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Water is Canada's Oscar entry
Arthur J Pais in New York | September 22, 2006 16:43 IST
Canada has set a record for foreign Oscar submissions by nominating a Hindi-language film, the Deepa Mehta-directed Water.
It could do so only because, three months ago, Oscar rules were changed to allow a country to nominate a film that isn't in its indigenous language as long as English is not the dominant language in the film.
The Oscar nomination has, for several years, been the subject of bitter controversies over the language issue. A milestone was the rejection in 2003 of The Warrior.
The Academy of Motion Picture Arts and Sciences took the unusual step of rejecting the movie because 'Hindi was not a language indigenous to the UK.' It overlooked the fact that the film had a British-born director, Asif Kapadia, and was co-produced by three British companies. In an ironic twist, The Warrior, (right) set in feudal India and starring Irrfan Khan, won Best British Film at the British Academy Awards the following year.
Language was also the problem last year, when Austria's entry, Michael Haneke's French-language thriller Cache -- for which he won Best Director at Cannes -- was rejected. So was Italy's political drama Private, featuring Arabic and Hebrew.
In a previous interview, Mehta had said that completing Water, which inaugurated last year's Toronto International Film Festival, was by itself hugely fulfilling, especially in the light of the project being shut down by religious fundamentalists in Varanasi over four years ago. The film exposes the sexual and other kinds of oppression in a widow's ashram in the 1930s where the most beautiful of the widows (Lisa Ray) has to prostitute herself to support fellow widows. John Abraham plays a Gandhian idealist and Seema Biswas, the silently rebellious older widow.
"It has been going to many festivals," Mehta said of the film, which went to become the most successful Hindi film in North America, grossing $5.4 million. "And if it gets an Oscar nomination, it will be a very big boost for a small film." Made for about $3 million, the film has grossed about $8 million worldwide.
Delhi-raised Mehta has made Toronto her home for over two decades and Water is the most successful of the seven films she has made in 15 years. The films include Camilla, with Jessica Tandy and Bridget Fonda. Her newest film, which received some of the best reviews of the year -- 'luminous' (Chicago Sun Times) and 'a work of gorgeous fury' (Village Voice) -- is also doing well on video, having grossed about $2 million in DVD rentals in the US in just about 10 days. The DVD includes Mehta's commentary on the film, two behind-the-scenes featurettes that give an inside look into the struggles to make the film, and how she finally resurrected the project in Sri Lanka two years ago.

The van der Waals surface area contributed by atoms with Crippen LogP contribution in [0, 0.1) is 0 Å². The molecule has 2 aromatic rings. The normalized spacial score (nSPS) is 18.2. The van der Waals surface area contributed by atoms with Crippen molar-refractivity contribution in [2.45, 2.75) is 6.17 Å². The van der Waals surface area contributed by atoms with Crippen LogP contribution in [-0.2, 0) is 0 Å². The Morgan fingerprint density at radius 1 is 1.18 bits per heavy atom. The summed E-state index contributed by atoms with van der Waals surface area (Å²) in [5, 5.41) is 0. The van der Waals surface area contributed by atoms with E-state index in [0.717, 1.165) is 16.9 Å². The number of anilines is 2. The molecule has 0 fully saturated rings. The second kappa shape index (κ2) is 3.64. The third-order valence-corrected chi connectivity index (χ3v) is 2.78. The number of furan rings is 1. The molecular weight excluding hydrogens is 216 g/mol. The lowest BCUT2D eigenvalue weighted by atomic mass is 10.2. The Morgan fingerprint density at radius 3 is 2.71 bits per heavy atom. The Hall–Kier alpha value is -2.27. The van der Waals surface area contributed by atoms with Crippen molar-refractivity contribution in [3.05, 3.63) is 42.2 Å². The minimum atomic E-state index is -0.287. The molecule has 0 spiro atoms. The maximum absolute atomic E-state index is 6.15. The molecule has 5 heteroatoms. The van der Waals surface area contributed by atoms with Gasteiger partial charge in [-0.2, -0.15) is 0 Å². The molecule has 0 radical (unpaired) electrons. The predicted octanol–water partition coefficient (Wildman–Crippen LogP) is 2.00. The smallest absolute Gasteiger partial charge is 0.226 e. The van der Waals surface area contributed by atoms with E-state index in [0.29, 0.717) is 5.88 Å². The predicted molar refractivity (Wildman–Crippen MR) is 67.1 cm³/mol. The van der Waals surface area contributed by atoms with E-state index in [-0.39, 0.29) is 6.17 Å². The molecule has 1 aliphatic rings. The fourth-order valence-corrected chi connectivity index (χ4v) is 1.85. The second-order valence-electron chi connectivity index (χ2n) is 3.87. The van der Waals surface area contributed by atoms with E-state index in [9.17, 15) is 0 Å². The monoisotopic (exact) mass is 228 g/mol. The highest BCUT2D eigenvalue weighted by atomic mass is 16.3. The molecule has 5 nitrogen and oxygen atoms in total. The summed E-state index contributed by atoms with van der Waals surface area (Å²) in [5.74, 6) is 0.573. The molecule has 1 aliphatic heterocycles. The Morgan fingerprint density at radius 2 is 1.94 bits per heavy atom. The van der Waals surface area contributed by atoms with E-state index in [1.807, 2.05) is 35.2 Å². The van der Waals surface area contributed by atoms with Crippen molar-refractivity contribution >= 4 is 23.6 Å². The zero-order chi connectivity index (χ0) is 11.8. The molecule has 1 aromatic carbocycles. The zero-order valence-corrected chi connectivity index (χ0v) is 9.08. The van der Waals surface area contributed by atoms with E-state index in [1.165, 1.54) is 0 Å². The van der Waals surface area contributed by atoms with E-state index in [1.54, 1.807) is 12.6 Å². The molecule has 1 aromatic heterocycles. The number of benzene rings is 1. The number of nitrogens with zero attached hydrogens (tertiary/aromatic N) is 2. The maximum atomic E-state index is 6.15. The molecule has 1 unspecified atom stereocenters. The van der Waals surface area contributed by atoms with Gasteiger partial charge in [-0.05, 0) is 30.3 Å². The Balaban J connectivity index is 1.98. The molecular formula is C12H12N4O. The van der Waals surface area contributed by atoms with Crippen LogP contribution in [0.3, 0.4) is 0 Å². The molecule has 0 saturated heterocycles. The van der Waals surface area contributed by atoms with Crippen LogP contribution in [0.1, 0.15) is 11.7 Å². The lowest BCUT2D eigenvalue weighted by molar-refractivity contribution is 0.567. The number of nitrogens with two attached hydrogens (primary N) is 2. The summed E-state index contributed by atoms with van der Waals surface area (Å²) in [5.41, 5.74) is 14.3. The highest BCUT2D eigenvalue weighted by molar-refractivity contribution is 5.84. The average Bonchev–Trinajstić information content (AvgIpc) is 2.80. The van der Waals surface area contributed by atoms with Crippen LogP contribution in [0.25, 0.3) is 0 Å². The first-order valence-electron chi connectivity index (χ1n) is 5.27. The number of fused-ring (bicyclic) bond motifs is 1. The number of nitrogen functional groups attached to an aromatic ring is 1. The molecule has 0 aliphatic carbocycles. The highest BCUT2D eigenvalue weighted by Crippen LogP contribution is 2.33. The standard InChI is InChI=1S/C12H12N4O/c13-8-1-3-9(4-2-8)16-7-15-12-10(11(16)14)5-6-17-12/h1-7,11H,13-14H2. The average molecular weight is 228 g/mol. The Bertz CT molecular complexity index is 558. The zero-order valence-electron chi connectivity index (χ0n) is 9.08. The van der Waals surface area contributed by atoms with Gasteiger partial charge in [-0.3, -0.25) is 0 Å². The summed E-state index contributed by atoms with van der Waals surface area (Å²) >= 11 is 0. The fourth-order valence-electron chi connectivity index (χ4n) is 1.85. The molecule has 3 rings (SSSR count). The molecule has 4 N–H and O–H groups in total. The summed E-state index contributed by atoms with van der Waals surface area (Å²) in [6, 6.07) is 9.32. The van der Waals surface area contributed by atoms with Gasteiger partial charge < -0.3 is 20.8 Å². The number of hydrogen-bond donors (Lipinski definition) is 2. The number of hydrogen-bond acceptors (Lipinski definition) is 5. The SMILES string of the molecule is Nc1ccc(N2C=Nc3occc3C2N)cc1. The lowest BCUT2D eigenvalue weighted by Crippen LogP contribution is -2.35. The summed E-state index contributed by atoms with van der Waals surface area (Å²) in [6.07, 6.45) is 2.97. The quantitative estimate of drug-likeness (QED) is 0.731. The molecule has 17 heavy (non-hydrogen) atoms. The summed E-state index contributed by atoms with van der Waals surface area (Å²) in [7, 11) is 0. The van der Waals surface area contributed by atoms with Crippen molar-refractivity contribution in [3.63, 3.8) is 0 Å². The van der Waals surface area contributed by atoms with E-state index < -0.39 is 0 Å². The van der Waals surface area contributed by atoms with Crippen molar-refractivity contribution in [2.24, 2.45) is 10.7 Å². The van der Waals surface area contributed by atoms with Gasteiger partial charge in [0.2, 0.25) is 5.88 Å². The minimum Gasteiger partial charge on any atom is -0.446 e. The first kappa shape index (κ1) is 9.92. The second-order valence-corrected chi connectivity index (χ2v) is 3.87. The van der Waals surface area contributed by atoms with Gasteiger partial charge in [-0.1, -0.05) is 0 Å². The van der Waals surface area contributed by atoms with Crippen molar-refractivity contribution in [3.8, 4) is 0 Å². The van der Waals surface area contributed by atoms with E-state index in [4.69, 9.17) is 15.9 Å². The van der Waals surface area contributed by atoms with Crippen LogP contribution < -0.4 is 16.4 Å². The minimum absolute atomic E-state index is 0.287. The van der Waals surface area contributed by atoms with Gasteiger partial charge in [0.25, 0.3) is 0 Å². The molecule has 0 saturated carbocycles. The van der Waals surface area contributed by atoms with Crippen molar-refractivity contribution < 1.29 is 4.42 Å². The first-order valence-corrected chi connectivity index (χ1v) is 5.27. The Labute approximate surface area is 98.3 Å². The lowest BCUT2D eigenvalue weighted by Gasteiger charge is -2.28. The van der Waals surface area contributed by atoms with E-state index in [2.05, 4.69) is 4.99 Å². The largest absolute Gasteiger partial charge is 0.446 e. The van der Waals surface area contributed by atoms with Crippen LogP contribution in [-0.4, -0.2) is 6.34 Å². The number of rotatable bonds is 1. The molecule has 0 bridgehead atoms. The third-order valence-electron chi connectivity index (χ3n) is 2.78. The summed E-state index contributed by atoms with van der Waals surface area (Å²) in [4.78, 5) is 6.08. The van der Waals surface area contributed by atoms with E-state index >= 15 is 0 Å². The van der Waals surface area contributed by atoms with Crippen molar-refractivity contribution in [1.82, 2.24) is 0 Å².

Hindi is also heard for more than 15 minutes in the Danish foreign Oscar entry, the Susanne Bier-directed After the Wedding. It revolves around a Danish social worker in Mumbai who has to make a sudden trip to Copenhagen, assuring his little friends at the orphanage that he will return. But when he does, he is not the same person. Will Pramod, his buddy at the orphanage, accept a tempting offer from the Danish social worker?
Among other notable nominees so far is another Toronto International Film Festival triumph, the grippingly disturbing drama from Germany, The Lives of Others, about East Germany's Stasi secret service and its system of domestic spying. Finland has nominated Aki Kaurismaki's Lights in the Dusk, a story about a lonely night watchman trapped in a series of misadventures.
If Water gets a nomination, it could be re-released in select American and Canadian cities. The film was released in America by Fox Searchlight, which will release Mira Nair's The Namesake in March.
The Academy of Motion Picture Arts and Sciences will announce the five international nominees on January 23. The 79th Annual Academy Awards will take place on February 25.